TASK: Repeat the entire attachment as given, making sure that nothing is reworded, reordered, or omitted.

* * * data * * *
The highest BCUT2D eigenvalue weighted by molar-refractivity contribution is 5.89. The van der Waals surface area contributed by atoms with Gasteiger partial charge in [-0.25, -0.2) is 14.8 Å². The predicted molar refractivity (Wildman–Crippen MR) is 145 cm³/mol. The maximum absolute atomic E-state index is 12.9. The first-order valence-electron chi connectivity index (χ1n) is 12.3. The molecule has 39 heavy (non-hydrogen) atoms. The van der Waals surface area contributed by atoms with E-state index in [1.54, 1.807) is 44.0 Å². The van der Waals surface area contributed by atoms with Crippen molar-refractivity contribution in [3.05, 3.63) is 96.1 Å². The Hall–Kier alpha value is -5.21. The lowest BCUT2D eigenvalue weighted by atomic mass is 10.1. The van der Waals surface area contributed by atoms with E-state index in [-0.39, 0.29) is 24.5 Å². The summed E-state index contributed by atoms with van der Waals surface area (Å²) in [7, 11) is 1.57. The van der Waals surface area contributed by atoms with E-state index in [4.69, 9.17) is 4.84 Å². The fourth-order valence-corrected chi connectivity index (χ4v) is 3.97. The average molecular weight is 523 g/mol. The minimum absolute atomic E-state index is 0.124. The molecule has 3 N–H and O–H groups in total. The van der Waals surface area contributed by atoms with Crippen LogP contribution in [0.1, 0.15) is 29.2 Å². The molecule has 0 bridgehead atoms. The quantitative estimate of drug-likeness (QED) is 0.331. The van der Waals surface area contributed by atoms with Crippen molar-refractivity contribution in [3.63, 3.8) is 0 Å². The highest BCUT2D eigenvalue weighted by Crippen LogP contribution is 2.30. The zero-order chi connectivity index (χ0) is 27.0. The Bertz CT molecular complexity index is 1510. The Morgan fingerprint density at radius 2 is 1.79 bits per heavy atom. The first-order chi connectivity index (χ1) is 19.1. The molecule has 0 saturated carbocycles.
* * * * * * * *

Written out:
The highest BCUT2D eigenvalue weighted by molar-refractivity contribution is 5.89. The van der Waals surface area contributed by atoms with Gasteiger partial charge in [-0.25, -0.2) is 14.8 Å². The predicted molar refractivity (Wildman–Crippen MR) is 145 cm³/mol. The maximum absolute atomic E-state index is 12.9. The first-order valence-electron chi connectivity index (χ1n) is 12.3. The molecule has 39 heavy (non-hydrogen) atoms. The van der Waals surface area contributed by atoms with E-state index in [1.54, 1.807) is 44.0 Å². The van der Waals surface area contributed by atoms with Crippen molar-refractivity contribution in [3.05, 3.63) is 96.1 Å². The Hall–Kier alpha value is -5.21. The lowest BCUT2D eigenvalue weighted by atomic mass is 10.1. The van der Waals surface area contributed by atoms with E-state index in [-0.39, 0.29) is 24.5 Å². The summed E-state index contributed by atoms with van der Waals surface area (Å²) in [7, 11) is 1.57. The van der Waals surface area contributed by atoms with E-state index in [4.69, 9.17) is 4.84 Å². The fourth-order valence-corrected chi connectivity index (χ4v) is 3.97. The average molecular weight is 523 g/mol. The minimum absolute atomic E-state index is 0.124. The molecule has 3 N–H and O–H groups in total. The van der Waals surface area contributed by atoms with Crippen LogP contribution in [0.1, 0.15) is 29.2 Å². The molecule has 0 bridgehead atoms. The quantitative estimate of drug-likeness (QED) is 0.331. The van der Waals surface area contributed by atoms with Crippen molar-refractivity contribution in [3.63, 3.8) is 0 Å². The highest BCUT2D eigenvalue weighted by Crippen LogP contribution is 2.30. The zero-order chi connectivity index (χ0) is 27.0. The Bertz CT molecular complexity index is 1510. The Morgan fingerprint density at radius 2 is 1.79 bits per heavy atom. The first-order chi connectivity index (χ1) is 19.1. The molecule has 0 saturated carbocycles.